3. Mix patterns with different scales
Using varying scales is so important when combining different patterns. Using the same scale for all the patterned elements will look busy and incoherent. In order to properly layer different patterns you must also use a variety of scales. For example, if your rug has a large scale pattern then drapery, accent furnishings and pillows should have a mix of medium and small scale patterns.
Using pattern in your interior will give it that “designed” look. As long as you use pattern appropriately and always consider balance and scale, you can create a well developed space that will be the envy of your family and friends. If you need help using pattern in your space email us at firstname.lastname@example.org!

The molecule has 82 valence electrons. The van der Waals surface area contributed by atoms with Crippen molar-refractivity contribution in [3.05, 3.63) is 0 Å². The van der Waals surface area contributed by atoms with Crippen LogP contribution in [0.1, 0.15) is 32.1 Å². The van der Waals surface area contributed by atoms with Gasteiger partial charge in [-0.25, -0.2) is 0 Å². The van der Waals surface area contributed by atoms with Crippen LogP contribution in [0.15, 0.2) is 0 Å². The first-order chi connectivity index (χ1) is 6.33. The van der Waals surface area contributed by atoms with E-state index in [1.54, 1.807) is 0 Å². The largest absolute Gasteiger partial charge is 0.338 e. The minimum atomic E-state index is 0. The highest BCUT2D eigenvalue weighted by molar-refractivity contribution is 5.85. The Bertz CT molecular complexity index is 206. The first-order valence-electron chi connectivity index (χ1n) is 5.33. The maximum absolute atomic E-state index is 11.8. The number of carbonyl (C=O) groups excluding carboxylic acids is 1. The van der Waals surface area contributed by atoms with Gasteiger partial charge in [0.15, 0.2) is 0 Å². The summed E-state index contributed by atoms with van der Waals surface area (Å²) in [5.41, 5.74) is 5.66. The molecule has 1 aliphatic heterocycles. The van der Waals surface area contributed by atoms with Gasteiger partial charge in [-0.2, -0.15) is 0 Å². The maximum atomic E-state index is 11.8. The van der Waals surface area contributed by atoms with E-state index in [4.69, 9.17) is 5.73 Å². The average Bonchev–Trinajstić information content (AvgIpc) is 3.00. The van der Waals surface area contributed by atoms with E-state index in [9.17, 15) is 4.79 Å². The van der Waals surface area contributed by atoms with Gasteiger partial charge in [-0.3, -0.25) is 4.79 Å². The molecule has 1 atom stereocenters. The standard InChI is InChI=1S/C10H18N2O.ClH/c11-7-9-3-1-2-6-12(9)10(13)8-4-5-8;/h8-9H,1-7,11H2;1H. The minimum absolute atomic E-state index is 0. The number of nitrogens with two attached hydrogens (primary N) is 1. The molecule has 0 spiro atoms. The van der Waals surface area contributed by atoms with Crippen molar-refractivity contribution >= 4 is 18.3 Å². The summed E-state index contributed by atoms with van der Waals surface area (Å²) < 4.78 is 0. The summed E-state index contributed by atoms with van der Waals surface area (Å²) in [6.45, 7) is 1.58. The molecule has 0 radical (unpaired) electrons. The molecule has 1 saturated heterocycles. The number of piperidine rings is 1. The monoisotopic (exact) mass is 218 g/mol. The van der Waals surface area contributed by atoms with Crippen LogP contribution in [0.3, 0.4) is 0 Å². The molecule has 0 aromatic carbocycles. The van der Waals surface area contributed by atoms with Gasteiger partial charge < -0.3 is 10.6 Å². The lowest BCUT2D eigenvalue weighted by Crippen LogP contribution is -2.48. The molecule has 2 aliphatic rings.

People always ask me where my inspiration comes from. Design inspiration can come from many places including fashion, art, social media, travel and of course other interior or exterior designs. Fashion is a huge source of inspiration for interior designers. You can look to magazines, the runway shows, and even your own closet to inspire new colors, textures and patterns in your space. Social media is also a very easy way to gain some inspiration for your next interior project. Resources like Pinterest, Instagram, and Houzz are my go to spots because the search options are endless. For this post, I want to focus on travel as the ultimate source of inspiration.